BOSTON — The American piggy bank is getting fatter. And President Clinton and Congress would like to encourage even more savings by legislating new tax breaks.
National savings have risen from 15.2 percent of gross national product in 1994 to 17.3 percent of GNP in the third quarter of 1996, the Commerce Department estimates.
Personal savings alone climbed from a 47-year low of 3.8 percent of disposable income (after taxes) in 1994 to 4.7 percent in 1995 and 5.3 percent in the third quarter of 1996.
But wait a minute, says Mark Lasky, an economist at DRI/McGraw-Hill, a Lexington, Mass., consulting firm. Why aren't consumers using these new savings to pay off their costly debts, now near record levels as a percentage of disposable income?
The answer, says Mr. Lasky, is that the Commerce statistics are wrong. Commerce numbers measuring the economy include what is termed a "statistical discrepancy" between total output and total income earned from producing that output. That discrepancy was close to $100 billion in the third quarter, an unusually large unexplained amount. If the government had perfect data, there would be no such discrepancy; Commerce would either find more output or less income. Either way, the personal savings rate would come down, Lasky says, from the 5.3 percent Commerce calculated for the third quarter of 1996 to more like 4.3 percent.
This is more than a tempest in a statistical teapot, Lasky says. If savings are high, then there is plenty of room for consumption to grow in the next year. If low, "the economy is vulnerable if the stock market turns down or consumers decide to start paying down their credit-card balances," he notes.
Robert Parker, chief statistician at Commerce's Bureau of Economic Analysis, says Lasky's calculation is "in the realm of reason." More-accurate savings numbers are scheduled for July publication. But even if personal savings are flat, rising corporate profits and falling government deficits could still leave national savings at an improved 16.1 percent, Mr. Parker guesses.
For years, many economists and politicians have lamented the low savings rate in the United States. It leaves individuals with insufficient retirement savings and the nation with inadequate funds for modernizing and expanding output, they argue.
But no agreement has been reached on what will hike savings.
Republicans are proposing cutting taxes on capital gains.
A bad idea, says Charles Schultze, who was President Carter's top economic adviser. The effective overall tax rate on capital gains is already low, at 10 to 14 percent, he says. Capital gains on financial assets, real estate, and other assets often escape taxes when these assets are passed on to heirs. Home sellers can escape capital gains of $125,000 once in a lifetime. Further, capital gains are taxed only when realized - say when a stock is sold.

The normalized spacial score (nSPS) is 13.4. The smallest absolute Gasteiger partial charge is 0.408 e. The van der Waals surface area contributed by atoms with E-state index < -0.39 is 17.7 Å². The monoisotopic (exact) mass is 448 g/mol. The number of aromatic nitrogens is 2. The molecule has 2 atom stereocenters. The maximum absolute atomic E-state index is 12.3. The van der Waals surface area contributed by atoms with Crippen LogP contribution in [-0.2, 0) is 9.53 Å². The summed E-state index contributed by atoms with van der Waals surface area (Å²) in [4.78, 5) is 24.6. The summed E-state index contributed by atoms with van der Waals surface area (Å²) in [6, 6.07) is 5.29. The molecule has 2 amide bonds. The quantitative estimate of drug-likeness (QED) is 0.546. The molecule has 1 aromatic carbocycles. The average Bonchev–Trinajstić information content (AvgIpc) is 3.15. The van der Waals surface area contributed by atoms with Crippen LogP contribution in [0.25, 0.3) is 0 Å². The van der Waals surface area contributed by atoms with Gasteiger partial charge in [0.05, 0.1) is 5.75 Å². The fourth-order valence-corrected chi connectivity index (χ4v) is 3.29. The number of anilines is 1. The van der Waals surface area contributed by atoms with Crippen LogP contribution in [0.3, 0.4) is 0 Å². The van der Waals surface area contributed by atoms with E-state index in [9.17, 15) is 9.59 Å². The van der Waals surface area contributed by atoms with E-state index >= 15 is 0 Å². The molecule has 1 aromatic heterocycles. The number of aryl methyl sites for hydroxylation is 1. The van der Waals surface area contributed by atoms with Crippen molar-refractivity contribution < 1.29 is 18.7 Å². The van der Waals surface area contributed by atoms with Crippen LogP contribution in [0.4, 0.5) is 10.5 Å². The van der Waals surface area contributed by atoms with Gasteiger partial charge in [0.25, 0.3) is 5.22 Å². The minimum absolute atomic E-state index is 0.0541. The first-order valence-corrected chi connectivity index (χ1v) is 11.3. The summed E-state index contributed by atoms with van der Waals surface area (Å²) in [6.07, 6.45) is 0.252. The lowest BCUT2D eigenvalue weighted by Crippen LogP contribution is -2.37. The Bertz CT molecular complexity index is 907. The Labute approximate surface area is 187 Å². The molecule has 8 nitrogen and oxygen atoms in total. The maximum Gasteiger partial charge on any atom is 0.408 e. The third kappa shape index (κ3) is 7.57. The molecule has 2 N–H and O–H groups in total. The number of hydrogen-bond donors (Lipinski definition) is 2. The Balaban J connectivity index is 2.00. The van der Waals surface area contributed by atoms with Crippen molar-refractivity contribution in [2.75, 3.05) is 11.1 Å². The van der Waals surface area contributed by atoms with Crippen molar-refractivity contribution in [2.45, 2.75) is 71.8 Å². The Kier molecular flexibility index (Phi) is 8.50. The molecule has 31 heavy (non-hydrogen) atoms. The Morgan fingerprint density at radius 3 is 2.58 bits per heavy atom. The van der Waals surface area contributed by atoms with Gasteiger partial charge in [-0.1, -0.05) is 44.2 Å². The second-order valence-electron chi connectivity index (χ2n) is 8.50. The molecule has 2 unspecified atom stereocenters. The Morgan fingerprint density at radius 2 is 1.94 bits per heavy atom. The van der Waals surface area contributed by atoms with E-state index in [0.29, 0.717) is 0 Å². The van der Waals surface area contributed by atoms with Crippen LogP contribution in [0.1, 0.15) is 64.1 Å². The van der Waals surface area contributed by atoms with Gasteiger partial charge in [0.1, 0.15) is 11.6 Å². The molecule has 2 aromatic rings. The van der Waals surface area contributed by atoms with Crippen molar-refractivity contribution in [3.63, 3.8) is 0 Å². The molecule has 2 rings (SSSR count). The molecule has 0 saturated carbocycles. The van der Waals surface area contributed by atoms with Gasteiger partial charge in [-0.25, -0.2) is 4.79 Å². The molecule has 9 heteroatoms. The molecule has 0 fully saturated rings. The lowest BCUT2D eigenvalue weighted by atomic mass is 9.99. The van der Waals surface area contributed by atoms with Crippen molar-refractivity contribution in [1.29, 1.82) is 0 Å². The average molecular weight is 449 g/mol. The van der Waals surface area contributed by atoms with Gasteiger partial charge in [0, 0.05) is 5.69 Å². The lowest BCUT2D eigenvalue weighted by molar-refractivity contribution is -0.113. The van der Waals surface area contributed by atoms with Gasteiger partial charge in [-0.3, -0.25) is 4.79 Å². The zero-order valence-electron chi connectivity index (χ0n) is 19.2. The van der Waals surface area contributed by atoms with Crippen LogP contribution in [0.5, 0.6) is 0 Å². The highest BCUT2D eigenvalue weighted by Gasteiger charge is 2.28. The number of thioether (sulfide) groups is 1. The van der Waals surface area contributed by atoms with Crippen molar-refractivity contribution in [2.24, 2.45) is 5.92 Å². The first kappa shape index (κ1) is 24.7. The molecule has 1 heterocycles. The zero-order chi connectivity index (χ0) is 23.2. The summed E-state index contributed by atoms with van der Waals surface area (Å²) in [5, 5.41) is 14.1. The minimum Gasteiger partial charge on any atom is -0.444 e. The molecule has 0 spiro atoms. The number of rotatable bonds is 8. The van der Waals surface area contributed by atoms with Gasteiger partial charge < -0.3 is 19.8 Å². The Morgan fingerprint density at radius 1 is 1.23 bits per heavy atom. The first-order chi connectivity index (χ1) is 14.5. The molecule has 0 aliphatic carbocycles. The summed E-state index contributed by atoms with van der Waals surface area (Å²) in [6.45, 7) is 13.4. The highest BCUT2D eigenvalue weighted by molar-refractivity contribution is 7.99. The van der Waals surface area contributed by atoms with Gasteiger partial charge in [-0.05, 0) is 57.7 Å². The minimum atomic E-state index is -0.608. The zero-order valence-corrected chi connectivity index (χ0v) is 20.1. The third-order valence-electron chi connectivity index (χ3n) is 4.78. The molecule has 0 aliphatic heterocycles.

Charles Davenport, a tax expert at Rutgers University, in Newark, N.J., notes that the capital-gains tax regime was changed several times between 1921 and 1986, but no correlation has been found with savings or investment. Indeed, savings went down after the big Reagan tax cuts in the early 1980s, he says.
In any case, if tax cuts are not offset by government spending cuts, the federal deficit rises and national savings are unchanged.
The effect on savings of individual retirement accounts (IRAs) and other tax-advantaged pension schemes, such as 401(k) plans, is controversial. Some economists say the money in these plans - a cumulative $1.3 trillion in 1996 - has just been moved there from other assets. Others, such as Jonathon Skinner at Dartmouth College, Hanover, N.H., see some net additions to savings.
Congress forgets, Professor Skinner says, that though tax revenues decline for five years because of money going into tax-deferred plans, they later recover as taxable net withdrawals begin. And the government then taxes withdrawals that in many cases have grown mightily through investment in stocks.
A bipartisan bill introduced in the Senate Wednesday would expand IRA tax advantages greatly, including for some not now eligible. If it passes and raises the savings rate one percentage point, it would boost savings $80 billion annually, Skinner notes.
There may be an easy way to boost savings. In a study for the National Bureau of Economic Research in Cambridge, Mass., a group of economists found that firms holding numerous financial education seminars for employees boost 401(k) participation and contributions sizably. The seminars shrink financial illiteracy.